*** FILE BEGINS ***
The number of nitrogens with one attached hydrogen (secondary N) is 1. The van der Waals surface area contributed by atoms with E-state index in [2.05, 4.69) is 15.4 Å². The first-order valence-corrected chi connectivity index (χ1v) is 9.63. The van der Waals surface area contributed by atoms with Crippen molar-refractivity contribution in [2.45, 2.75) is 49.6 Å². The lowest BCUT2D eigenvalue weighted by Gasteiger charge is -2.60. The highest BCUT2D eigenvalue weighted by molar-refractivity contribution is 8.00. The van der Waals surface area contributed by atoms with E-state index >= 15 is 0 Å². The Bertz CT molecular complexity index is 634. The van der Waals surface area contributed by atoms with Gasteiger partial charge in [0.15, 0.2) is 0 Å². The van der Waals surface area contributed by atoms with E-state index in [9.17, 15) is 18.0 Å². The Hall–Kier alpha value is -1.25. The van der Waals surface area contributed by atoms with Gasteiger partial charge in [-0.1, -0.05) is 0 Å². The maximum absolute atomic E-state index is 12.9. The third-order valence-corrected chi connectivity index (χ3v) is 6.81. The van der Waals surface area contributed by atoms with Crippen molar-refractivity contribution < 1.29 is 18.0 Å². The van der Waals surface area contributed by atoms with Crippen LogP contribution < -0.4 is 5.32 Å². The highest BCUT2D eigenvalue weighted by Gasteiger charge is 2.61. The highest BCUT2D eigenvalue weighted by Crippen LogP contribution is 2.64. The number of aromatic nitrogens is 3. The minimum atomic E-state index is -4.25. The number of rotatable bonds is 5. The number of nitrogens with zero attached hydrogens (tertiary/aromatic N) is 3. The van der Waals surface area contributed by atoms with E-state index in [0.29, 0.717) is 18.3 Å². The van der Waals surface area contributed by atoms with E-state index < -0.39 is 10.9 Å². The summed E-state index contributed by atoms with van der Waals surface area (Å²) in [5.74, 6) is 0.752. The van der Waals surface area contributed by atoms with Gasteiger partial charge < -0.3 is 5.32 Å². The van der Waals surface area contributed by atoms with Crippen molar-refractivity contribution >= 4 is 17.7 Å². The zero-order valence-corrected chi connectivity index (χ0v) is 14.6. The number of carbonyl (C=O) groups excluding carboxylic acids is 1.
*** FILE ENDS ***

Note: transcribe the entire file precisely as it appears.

The number of nitrogens with one attached hydrogen (secondary N) is 1. The van der Waals surface area contributed by atoms with E-state index in [2.05, 4.69) is 15.4 Å². The first-order valence-corrected chi connectivity index (χ1v) is 9.63. The van der Waals surface area contributed by atoms with Crippen molar-refractivity contribution in [2.45, 2.75) is 49.6 Å². The lowest BCUT2D eigenvalue weighted by Gasteiger charge is -2.60. The highest BCUT2D eigenvalue weighted by molar-refractivity contribution is 8.00. The van der Waals surface area contributed by atoms with E-state index >= 15 is 0 Å². The Bertz CT molecular complexity index is 634. The van der Waals surface area contributed by atoms with Gasteiger partial charge in [0.15, 0.2) is 0 Å². The van der Waals surface area contributed by atoms with E-state index in [9.17, 15) is 18.0 Å². The Hall–Kier alpha value is -1.25. The van der Waals surface area contributed by atoms with Gasteiger partial charge in [-0.1, -0.05) is 0 Å². The maximum absolute atomic E-state index is 12.9. The third-order valence-corrected chi connectivity index (χ3v) is 6.81. The van der Waals surface area contributed by atoms with Crippen molar-refractivity contribution < 1.29 is 18.0 Å². The van der Waals surface area contributed by atoms with Crippen LogP contribution < -0.4 is 5.32 Å². The highest BCUT2D eigenvalue weighted by Gasteiger charge is 2.61. The highest BCUT2D eigenvalue weighted by Crippen LogP contribution is 2.64. The number of aromatic nitrogens is 3. The minimum atomic E-state index is -4.25. The number of rotatable bonds is 5. The number of nitrogens with zero attached hydrogens (tertiary/aromatic N) is 3. The van der Waals surface area contributed by atoms with E-state index in [0.29, 0.717) is 18.3 Å². The van der Waals surface area contributed by atoms with E-state index < -0.39 is 10.9 Å². The summed E-state index contributed by atoms with van der Waals surface area (Å²) in [5.74, 6) is 0.752. The van der Waals surface area contributed by atoms with Gasteiger partial charge < -0.3 is 5.32 Å². The van der Waals surface area contributed by atoms with Crippen molar-refractivity contribution >= 4 is 17.7 Å². The zero-order valence-corrected chi connectivity index (χ0v) is 14.6. The number of carbonyl (C=O) groups excluding carboxylic acids is 1.